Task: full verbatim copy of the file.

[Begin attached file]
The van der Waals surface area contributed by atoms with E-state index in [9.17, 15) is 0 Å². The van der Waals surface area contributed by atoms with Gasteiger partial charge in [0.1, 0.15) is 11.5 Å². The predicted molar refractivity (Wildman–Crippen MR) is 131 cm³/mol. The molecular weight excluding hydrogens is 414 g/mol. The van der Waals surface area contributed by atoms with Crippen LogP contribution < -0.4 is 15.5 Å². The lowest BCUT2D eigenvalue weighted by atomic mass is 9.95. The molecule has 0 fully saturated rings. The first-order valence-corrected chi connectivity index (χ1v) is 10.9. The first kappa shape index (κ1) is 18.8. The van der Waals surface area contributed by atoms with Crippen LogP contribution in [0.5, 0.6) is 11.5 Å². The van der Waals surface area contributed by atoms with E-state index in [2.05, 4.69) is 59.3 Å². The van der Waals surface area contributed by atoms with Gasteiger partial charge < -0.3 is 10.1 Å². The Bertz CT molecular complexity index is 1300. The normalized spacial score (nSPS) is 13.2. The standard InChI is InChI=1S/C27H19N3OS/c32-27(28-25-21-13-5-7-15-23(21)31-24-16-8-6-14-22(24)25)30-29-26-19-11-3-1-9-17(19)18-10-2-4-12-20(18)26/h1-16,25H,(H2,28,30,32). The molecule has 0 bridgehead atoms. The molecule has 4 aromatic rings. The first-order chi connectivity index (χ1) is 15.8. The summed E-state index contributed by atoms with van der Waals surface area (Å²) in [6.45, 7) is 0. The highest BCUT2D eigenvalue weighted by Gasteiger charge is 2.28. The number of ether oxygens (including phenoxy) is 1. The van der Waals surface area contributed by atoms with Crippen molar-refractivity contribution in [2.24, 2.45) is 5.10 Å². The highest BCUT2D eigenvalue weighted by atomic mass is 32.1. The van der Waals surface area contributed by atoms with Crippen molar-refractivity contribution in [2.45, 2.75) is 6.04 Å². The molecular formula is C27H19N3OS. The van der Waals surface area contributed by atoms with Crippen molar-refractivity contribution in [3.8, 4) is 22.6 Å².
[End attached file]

The van der Waals surface area contributed by atoms with E-state index in [9.17, 15) is 0 Å². The van der Waals surface area contributed by atoms with Gasteiger partial charge in [0.1, 0.15) is 11.5 Å². The predicted molar refractivity (Wildman–Crippen MR) is 131 cm³/mol. The molecular weight excluding hydrogens is 414 g/mol. The van der Waals surface area contributed by atoms with Crippen LogP contribution < -0.4 is 15.5 Å². The lowest BCUT2D eigenvalue weighted by atomic mass is 9.95. The molecule has 0 fully saturated rings. The first-order valence-corrected chi connectivity index (χ1v) is 10.9. The first kappa shape index (κ1) is 18.8. The van der Waals surface area contributed by atoms with Crippen LogP contribution in [0.5, 0.6) is 11.5 Å². The van der Waals surface area contributed by atoms with E-state index in [2.05, 4.69) is 59.3 Å². The van der Waals surface area contributed by atoms with Gasteiger partial charge < -0.3 is 10.1 Å². The Bertz CT molecular complexity index is 1300. The normalized spacial score (nSPS) is 13.2. The standard InChI is InChI=1S/C27H19N3OS/c32-27(28-25-21-13-5-7-15-23(21)31-24-16-8-6-14-22(24)25)30-29-26-19-11-3-1-9-17(19)18-10-2-4-12-20(18)26/h1-16,25H,(H2,28,30,32). The molecule has 0 bridgehead atoms. The molecule has 4 aromatic rings. The first-order chi connectivity index (χ1) is 15.8. The summed E-state index contributed by atoms with van der Waals surface area (Å²) in [6.45, 7) is 0. The highest BCUT2D eigenvalue weighted by Gasteiger charge is 2.28. The number of ether oxygens (including phenoxy) is 1. The van der Waals surface area contributed by atoms with Crippen molar-refractivity contribution in [2.24, 2.45) is 5.10 Å². The highest BCUT2D eigenvalue weighted by atomic mass is 32.1. The van der Waals surface area contributed by atoms with Crippen molar-refractivity contribution in [2.45, 2.75) is 6.04 Å². The molecular formula is C27H19N3OS. The van der Waals surface area contributed by atoms with Crippen molar-refractivity contribution in [3.8, 4) is 22.6 Å².